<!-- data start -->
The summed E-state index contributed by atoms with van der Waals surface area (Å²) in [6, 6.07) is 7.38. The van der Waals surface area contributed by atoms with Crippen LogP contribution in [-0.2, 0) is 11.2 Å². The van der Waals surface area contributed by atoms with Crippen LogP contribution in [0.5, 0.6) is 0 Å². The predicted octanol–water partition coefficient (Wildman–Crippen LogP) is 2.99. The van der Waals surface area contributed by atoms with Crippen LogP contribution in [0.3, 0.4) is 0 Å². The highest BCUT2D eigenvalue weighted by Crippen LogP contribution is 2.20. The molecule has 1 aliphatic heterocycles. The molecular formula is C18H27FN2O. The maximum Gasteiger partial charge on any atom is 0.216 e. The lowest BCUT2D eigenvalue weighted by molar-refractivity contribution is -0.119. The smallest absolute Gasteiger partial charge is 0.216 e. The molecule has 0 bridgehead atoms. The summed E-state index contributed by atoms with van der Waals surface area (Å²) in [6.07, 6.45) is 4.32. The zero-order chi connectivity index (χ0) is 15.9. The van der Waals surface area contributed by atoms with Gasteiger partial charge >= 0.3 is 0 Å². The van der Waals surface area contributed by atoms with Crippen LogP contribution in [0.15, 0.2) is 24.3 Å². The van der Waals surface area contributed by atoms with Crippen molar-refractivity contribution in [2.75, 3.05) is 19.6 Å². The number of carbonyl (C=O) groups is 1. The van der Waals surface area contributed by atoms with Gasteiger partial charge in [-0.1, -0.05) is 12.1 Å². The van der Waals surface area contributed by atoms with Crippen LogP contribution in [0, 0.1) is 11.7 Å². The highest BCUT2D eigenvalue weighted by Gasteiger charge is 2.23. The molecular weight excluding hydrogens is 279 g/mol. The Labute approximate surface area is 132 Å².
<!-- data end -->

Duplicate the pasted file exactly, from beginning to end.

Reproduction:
The summed E-state index contributed by atoms with van der Waals surface area (Å²) in [6, 6.07) is 7.38. The van der Waals surface area contributed by atoms with Crippen LogP contribution in [-0.2, 0) is 11.2 Å². The van der Waals surface area contributed by atoms with Crippen LogP contribution in [0.5, 0.6) is 0 Å². The predicted octanol–water partition coefficient (Wildman–Crippen LogP) is 2.99. The van der Waals surface area contributed by atoms with Crippen LogP contribution in [0.3, 0.4) is 0 Å². The highest BCUT2D eigenvalue weighted by Crippen LogP contribution is 2.20. The molecule has 1 aliphatic heterocycles. The molecular formula is C18H27FN2O. The maximum Gasteiger partial charge on any atom is 0.216 e. The lowest BCUT2D eigenvalue weighted by molar-refractivity contribution is -0.119. The smallest absolute Gasteiger partial charge is 0.216 e. The molecule has 0 bridgehead atoms. The summed E-state index contributed by atoms with van der Waals surface area (Å²) in [6.07, 6.45) is 4.32. The zero-order chi connectivity index (χ0) is 15.9. The van der Waals surface area contributed by atoms with Gasteiger partial charge >= 0.3 is 0 Å². The van der Waals surface area contributed by atoms with Crippen LogP contribution in [0.15, 0.2) is 24.3 Å². The van der Waals surface area contributed by atoms with Crippen molar-refractivity contribution in [2.75, 3.05) is 19.6 Å². The number of carbonyl (C=O) groups is 1. The van der Waals surface area contributed by atoms with Gasteiger partial charge in [-0.1, -0.05) is 12.1 Å². The van der Waals surface area contributed by atoms with Crippen LogP contribution in [0, 0.1) is 11.7 Å². The highest BCUT2D eigenvalue weighted by Gasteiger charge is 2.23. The molecular weight excluding hydrogens is 279 g/mol. The Labute approximate surface area is 132 Å².